John M. Ford’s The Last Hot Time

6321B776-A7A1-4A57-89CA-B357BD29A4EBListen close, for I’m about to tell you a story that sounds familiar, yet is as different from what you know as rain is from snow. It’s a story of magic and love, power and loss, life and death. In a world not far removed from ours, the world of Faery has returned, in all its cold, terribly majestic glory, and it has brought change. It has brought the Shadow, a borderworld between the world of man and the world of myth. A world where science and magic both work, but never so reliably as good old-fashioned cunning and drive. Men and elves coexist in a curious, odd blend of culture, partially stolen from what we know, and partially taken from what they give us. It’s a world for the lost, the ambitious, the ones with nothing left to lose and everything to gain.

I told you it sounded familiar. The more astute among you, the ones who’ve been around for my other reviews, will undoubtedly begin to nod knowingly, mutter amongst yourselves, think you know where I’m going with this. The Bordertown series, edited by Terri Windling and Mark Alan Arnold, right? Wrong. I told you it was different. For all its familiarity, The Last Hot Time by John M. Ford is -not- Bordertown. It’s Bordertown with the serial numbers scraped off and placed in the Witness Protection Program. But it’s also its own creature, and it’s on those merits that we’ll judge it.

Danny Holman, paramedic at large, has taken to traveling across the country, leaving behind the comfortable familiarity of Iowa for the uncertainty of the future. A chance encounter places his service and his aid at the need of the enigmatic Mr. Patrise, who serves as a shadowy sort of vigilante justice and power in the borderland called the Levee. Before he quite knows what’s happened, Danny has a new identity — the dashing young Doc Hallownight — and a job serving Mr. Patrise as resident medic and aide. Joining a crew of colorful, mysterious people, he helps Mr. Patrise pursue a series of often nebulous goals for the betterment of their society, all the while foiling the equally shadowy plans of the man known only as “Whisper Who Dares.”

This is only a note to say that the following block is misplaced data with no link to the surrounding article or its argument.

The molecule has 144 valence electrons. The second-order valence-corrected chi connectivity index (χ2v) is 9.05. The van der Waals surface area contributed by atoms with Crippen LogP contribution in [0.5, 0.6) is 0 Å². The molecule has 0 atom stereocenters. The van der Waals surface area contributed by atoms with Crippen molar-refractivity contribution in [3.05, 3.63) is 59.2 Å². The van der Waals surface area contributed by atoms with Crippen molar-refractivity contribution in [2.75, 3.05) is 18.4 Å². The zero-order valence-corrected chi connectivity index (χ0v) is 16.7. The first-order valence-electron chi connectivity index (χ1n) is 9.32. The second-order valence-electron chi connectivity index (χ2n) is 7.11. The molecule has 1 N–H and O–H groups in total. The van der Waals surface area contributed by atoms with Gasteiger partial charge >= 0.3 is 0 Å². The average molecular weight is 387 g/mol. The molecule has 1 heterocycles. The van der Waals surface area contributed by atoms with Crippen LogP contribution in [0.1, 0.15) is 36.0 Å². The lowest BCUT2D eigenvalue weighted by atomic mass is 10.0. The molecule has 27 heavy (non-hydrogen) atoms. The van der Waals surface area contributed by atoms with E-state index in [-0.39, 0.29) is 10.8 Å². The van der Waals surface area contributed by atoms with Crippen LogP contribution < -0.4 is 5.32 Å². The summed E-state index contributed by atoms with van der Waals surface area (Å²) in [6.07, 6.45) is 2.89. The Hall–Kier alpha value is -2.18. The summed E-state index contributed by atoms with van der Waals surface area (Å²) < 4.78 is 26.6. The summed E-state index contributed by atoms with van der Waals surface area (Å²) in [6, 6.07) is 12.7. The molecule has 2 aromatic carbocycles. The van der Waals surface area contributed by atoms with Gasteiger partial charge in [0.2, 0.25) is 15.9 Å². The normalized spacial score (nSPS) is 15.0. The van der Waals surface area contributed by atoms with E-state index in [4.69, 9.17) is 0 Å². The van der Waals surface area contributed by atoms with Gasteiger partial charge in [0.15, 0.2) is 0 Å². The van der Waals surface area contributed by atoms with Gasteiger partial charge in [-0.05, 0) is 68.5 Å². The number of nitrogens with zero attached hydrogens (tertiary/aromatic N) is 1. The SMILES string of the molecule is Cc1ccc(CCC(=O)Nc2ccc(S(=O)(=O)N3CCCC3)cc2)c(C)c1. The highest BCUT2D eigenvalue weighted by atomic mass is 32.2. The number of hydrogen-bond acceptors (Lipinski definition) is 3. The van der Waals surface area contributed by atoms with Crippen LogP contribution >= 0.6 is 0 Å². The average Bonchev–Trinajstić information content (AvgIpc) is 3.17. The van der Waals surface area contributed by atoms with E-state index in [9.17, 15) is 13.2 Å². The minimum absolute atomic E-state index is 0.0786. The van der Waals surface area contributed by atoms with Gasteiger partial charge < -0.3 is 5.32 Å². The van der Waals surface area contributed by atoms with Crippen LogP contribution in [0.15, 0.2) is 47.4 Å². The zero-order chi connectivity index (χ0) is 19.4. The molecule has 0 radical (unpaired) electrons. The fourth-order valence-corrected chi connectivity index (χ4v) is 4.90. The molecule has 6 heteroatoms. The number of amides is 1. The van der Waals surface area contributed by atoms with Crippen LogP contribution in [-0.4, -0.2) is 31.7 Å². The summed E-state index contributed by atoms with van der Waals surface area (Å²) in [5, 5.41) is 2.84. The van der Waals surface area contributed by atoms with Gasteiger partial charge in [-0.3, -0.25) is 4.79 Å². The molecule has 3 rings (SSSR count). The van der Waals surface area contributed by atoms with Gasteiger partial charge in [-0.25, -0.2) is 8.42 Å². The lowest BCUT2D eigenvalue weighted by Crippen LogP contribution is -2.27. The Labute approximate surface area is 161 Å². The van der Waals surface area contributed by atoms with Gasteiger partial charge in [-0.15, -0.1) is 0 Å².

It’s a good life, if occasionally dangerous. There are places to explore, culture to experience, and women to be courted, and people to be healed. And Doc will soon have to deal with the power growing within him, a power that could be used to help others … or to control and destroy them. In the Levee, things can go either way.

The Last Hot Time projects an interesting theme: elves and humans mingling in a world clearly born from the ’20s and ’30s, with a Prohibition-age, jazz music, flappers and Tommy guns, strange deals in the back room along with illicit games of cards, sort of feel to it. It’s cultured and sophisticated, glamorous and fantastic, luxuriant and mysterious, and all the while comes off as more than a bit decadent. This is a far step removed from the down and dirty music-punk youth culture atmosphere of the Bordertown series, delivering an entirely different story and tone altogether. Frankly, Ford comes off as making this all sound -cool-. Men in nice suits dancing with women in flapper dresses to jazz and torch songs. People racing around in roadsters, firing Tommy guns. Mysterious plots in the darkness.

The Last Hot Time is a good, fun, powerful read, that blends the worlds together and tells a sharp-edged, crisp story. It’s got a good pulp feel to it, evocative of Doc Savage and his companions, but with the added bonus of throwing in some fantasy trappings, which in turn reminds me of Aaron Allston’s Doc Sidhe and Sidhe-Devil novels. I greatly enjoyed this book, but found its resemblance to the Bordertown books to be a little distracting, and a certain brief anecdote told by one character only serves to strengthen that uneasiness. This book could have been stronger if it had felt entirely original. That aside, this book should appeal to any urban fantasy fan, as well as those who enjoy a pulp feel. Give this one a look-through.

(Tor, 2000)